- Upon receipt of the request, the agency must take the necessary steps to determine if the information is accurate; if the information is not accurate, the agency must immediately correct the error.
- Within fifteen days of receipt of the request (excluding weekends and legal holidays), the agency must notify the requesting individual that the agency has either corrected the error or that it refuses to make the requested amendment or correction. A notice of refusal must include the reasons for the refusal and the agency’s procedure for administrative review of the refusal by the head of the agency, as well as the official’s contact information. This process is subject to judicial review. 
In addition, individuals can request correction of a court transcript by submitting a request in writing to the court reporter or the Office of Transcript Production. Before a criminal justice agency can disseminate any information for non-criminal justice purposes, it must check with the State Bureau of Identification to verify that the data is up-to-date.
What employers are authorized to obtain juvenile records?
Non-criminal justice individuals or entities (those that are not criminal justice agencies) may request juvenile crime information from the MCIS database. Searches performed for these non-criminal justice purposes will contain juvenile adjudication information. An individual’s juvenile court record is also accessible for criminal justice agency employment purposes.
Can employers view juvenile records that have been sealed?
If the juvenile record is sealed, only the courts, criminal justice agencies, the juvenile whose records were sealed, and whomever the juvenile designates, have access to the records.
What type of employers can disqualify applicants based on juvenile records?
Various professions in Maine require a criminal background check before commencing employment; these checks will, as previously mentioned, disclose juvenile crime information and may be considered by those employers. For example, an individual who committed a juvenile offense that, if committed by an adult, would be punishable by one year or more in prison, is not eligible to be a private security guard. Notwithstanding other Maine confidentiality statutes, the commissioner must make juvenile crime records available for inspection before issuing a private security guard license.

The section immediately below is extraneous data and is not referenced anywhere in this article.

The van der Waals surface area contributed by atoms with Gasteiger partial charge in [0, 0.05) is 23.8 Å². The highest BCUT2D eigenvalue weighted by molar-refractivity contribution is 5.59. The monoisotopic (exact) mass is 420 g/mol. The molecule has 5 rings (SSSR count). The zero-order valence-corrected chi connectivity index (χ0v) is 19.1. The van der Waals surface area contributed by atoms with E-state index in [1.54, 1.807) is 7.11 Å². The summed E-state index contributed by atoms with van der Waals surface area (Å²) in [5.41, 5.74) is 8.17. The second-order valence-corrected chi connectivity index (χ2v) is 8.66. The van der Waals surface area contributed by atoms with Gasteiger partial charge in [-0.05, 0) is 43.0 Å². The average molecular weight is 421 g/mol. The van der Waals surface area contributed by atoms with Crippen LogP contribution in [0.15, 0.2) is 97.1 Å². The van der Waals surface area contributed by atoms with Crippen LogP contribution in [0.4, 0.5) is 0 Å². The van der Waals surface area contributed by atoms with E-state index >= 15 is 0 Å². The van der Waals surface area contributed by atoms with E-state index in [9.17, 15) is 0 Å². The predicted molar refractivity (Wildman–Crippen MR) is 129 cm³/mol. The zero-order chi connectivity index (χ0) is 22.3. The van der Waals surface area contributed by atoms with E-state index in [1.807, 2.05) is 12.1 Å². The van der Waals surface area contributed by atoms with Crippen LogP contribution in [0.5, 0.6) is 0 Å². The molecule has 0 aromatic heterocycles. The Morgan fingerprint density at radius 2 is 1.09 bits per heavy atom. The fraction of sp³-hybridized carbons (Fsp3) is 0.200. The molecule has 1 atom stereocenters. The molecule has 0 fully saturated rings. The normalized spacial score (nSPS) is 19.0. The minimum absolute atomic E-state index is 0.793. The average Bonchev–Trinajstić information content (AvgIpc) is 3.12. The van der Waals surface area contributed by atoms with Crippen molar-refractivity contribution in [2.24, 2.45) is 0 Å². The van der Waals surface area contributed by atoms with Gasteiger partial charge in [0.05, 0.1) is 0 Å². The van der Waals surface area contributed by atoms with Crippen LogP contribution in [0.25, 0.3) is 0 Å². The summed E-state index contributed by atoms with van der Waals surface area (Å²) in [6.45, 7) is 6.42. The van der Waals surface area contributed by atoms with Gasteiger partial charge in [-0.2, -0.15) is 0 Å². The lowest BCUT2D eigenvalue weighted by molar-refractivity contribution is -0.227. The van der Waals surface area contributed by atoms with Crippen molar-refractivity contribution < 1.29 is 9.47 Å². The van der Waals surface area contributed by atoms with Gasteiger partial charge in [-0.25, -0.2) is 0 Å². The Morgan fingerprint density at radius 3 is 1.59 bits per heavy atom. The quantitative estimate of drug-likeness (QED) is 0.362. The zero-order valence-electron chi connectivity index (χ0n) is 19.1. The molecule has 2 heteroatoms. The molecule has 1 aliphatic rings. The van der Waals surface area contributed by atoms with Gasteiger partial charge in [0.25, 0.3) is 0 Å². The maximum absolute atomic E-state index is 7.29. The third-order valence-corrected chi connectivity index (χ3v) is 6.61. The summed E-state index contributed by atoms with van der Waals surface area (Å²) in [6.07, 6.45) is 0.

In addition, the employment application for the Maine Conservation Corps specifically asks whether an applicant has been adjudicated as a juvenile offender, and indicates that an affirmative answer may or may not disqualify the applicant.
How should juveniles respond to inquiries about a juvenile record on job applications?
If a juvenile record has been sealed, the individual can respond to inquiries as if the crimes never occurred. If the juvenile record has not been sealed, employers have access to the information through the MCIS database, and individuals should disclose the information and respond accordingly.
Collateral Consequences Affecting Elementary & Secondary Education Students
Can a complaint or petition brought against a juvenile affect elementary or secondary education?
Notification: If a juvenile petition alleges the use or threatened use of physical force, the district attorney must notify the superintendent or principal of the juvenile’s school. Within ten days of receiving this information, or receipt of credible information from a law enforcement officer that there is a threat to other students or school personnel, the school superintendent must convene a notification team. This team consists of the following parties: (1) the administrator of the school building or the administrator's designee, (2) at least one classroom teacher to whom the student is assigned, (3) a parent or guardian of the student, and (4) a guidance counselor.
Notification information includes the juvenile’s name, the nature of the alleged offense(s), the date of the alleged offense(s), the date of the petition, the date of adjudication (if applicable), and the location of the court where the case was brought. However, this information does not become part of the juvenile student’s education record.
Reentry: Schools and corrections officers are also required to organize reintegration and transition services for juvenile offenders who are discharged from correctional facilities, as well as juveniles who were enrolled in educational programs at correctional facilities and are transitioning back into “regular” schools. For these functions, school officials have access to a juvenile’s record upon adjudication if the information is being distributed to create or maintain the juvenile’s school reintegration plan.
Suspension and/or Expulsion: Upon receipt of notification, a public school may deny a juvenile admission and prevent participation in school programs or activities. This can only occur, however, if (1) the juvenile student has failed to comply with a condition of a rehabilitation plan, and (2) that condition is relevant to the juvenile’s reintegration into school.
Schools cannot regulate off-campus conduct or conduct that fails to create a substantial disruption in the school. However, schools have the right to suspend or expel a student if, after proper investigation and due process, the school finds that suspension or expulsion is necessary for the peace and usefulness of the school. Violations worthy of suspension or expulsion include deliberate disobedience or disorder, infractions of violence, possession of a firearm (which requires automatic expulsion per the Gun-Free School Zones Act) or a dangerous weapon on school property, causing injury or threatening injury with a dangerous weapon, and possession and/or trafficking drugs. Juveniles can challenge a suspension or expulsion with the superintendent’s office or before the school board. Juvenile offenders may also be placed in special education programs outside of “regular” schools.